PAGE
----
Media Center

Eric Athey Quoted in Lancaster Online

July 16, 2014

Religious rights for publicly traded firms?

published online by Lancaste Online

By TIM STUHLDREHER | Business Writer

Could a publicly traded company like IBM or Microsoft assert religious rights like those affirmed for “closely held” firms in Monday’s Supreme Court opinion?

It’s “unlikely” they would try, Justice Samuel Alito wrote in his opinion on the case brought by Hobby Lobby and Lancaster County’s Conestoga Wood Specialties Corp.

But he never says they can’t.

That is, Alito’s opinion “never actually forecloses the possibility of a publicly traded corporation expressing a religious objection,” local attorney Eric Athey said.

Athey co-chairs the labor and employment practice at McNees Wallace & Nurick’s Lancaster office.

He agrees with Alito that it’s unlikely a public company would want to assert a religious belief, “but it’s certainly possible,” he said.

Athey’s view is corroborated by a powerful voice: that of Justice Ruth Bader Ginsburg.

In her dissent to Alito’s majority opinion for the court, Ginsburg wrote, “Although the Court attempts to cabin its language to closely held corporations, its logic extends to corporations of any size, public or private.”

Closely held companies are those at least half-owned by five or fewer people, according to the Internal Revenue Service.

In the Hobby Lobby and Conestoga Wood decision, Alito concludes emphatically that the contraception mandate of the Affordable Care Act, “as applied to closely held corporations, violates RFRA,” the Religious Freedom Restoration Act.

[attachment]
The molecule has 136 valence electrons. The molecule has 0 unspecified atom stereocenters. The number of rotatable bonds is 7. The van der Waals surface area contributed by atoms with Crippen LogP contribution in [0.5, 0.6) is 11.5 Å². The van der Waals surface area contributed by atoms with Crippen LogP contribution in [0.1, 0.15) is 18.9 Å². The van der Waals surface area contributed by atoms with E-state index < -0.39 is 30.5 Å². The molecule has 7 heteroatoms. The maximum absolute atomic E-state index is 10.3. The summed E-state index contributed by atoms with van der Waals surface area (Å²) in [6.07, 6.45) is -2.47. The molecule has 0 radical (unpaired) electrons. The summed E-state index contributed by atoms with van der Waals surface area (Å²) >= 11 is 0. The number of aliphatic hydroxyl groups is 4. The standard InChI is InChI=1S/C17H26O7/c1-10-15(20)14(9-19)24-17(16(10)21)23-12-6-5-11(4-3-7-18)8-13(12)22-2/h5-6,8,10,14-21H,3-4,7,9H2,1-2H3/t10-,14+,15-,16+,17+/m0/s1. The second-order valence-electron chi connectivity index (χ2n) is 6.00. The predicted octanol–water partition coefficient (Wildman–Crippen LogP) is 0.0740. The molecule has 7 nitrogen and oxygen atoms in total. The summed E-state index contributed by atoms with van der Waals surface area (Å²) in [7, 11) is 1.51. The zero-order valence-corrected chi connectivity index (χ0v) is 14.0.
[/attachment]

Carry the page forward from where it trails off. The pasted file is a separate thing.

About 90 percent of U.S. companies fall into the closely-held category, researchers estimate.

Many closely held companies are small, but they need not be. Some rank among the biggest firms in the U.S.

Hobby Lobby has 573 stores and about 13,000 employees.

Another closely held U.S. firm, the candy maker Mars Inc., has 72,000 employees and $33 billion in annual revenues.

Even the largest closely held firms, however, must fall within the IRS’ definition.

By contrast, publicly traded ones typically have hundreds or thousands of stockholders, including institutional entities such as pension funds.

That, in a nutshell, is why Alito doubts they would assert religious rights under RFRA.

The government lawyers defending the ACA’s mandate offered no examples of a publicly traded company doing so.

On its face, “the idea that unrelated shareholders — with their own set of stakeholders — would agree to run a corporation under the same religious beliefs seems improbable,” Alito wrote.

Perhaps, Ginsburg wrote, but Hobby Lobby’s case shows that large size and a diverse workforce aren’t barriers.

If a public company did assert a religious claim, Alito’s decision “does not even begin to explain” how a court would assess it, she wrote.